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Administering a psychotropic med to a young patient can be an uneasy venture, but you can build your comfort level through review.
Controversy amid safety issues, questionable long-term effects, and limited mental health training have driven pediatricians to shy away from prescribing psychotropic medications. While understandable, this creates a potential burden to youth who are in need of care. Pediatricians looking to remedy this situation often rely on a referral to a child/adolescent mental health specialist. But timely access to this group can be challenging, due to the low number of providers in this subspecialty. In the end, the decision to prescribe psychopharmacologics to your young patient may indeed rest in your hands, so preparation is key.
This article examines the most common child and adolescent psychiatric conditions in which the use of psychotropic medication is well established, with the goal of helping pediatricians choose from effective treatments. This article assumes that medications are prescribed in accurately diagnosed children who are receiving comprehensive and integrated treatment, including psychoeducational assessment, liaison with school systems, and individual and family psychotherapy. Of course, initiation of any psychotropic medication requires discussion with your patient and their parents surrounding the risks and benefits of this therapy.
Attention-deficit hyperactivity disorder
Despite the success of stimulants in ADHD treatment routines, mistakes in their administration continue to occur. At the top of the list is initiating with a low dose and not titrating upward, or not moving into another class of stimulant if there is no apparent benefit from the first stimulant. Dosing should begin low, typically 5 mg/day of amphetamine preparations or dexmethylphenidate (a stimulant consisting of the dextroisomer of methylphenidate), or 10 mg/day of methylphenidate. This should be followed by titration, which can be done fairly quickly, with dose changes every four to seven days. Baseline pulse and blood pressure should be recorded at each increase, and then every six months thereafter. Weight and height should also be charted at baseline, then at least every six months, using a growth chart.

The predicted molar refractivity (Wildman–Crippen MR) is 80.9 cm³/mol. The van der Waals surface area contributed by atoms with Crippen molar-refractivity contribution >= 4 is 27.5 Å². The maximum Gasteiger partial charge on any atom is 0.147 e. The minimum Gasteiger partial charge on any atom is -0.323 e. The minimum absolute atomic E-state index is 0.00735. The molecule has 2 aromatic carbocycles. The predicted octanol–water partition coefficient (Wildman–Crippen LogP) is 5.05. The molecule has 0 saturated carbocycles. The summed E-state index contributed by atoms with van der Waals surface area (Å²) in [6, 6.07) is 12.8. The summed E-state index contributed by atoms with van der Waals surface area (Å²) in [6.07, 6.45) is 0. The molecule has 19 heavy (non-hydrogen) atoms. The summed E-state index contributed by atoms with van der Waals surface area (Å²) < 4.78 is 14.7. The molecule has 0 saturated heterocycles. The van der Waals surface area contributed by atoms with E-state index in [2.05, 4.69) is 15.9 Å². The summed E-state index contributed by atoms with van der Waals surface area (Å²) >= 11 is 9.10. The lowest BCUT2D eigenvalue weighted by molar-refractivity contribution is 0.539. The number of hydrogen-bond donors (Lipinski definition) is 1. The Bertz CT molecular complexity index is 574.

In the recent Preschool ADHD Treatment Study (PATS) of children aged 3 to 5, methylphenidate demonstrated its efficacy, but with a lower effect size and a higher rate of side effects as compared to studies in older populations.3 The optimal dose of methylphenidate varies from child to child. In the PATS study, the mean dose of methylphenidate was 14 mg/day. In the comprehensive multimodal ADHD treatment (MAT) study, the mean dose of methylphenidate was 35 mg/day.4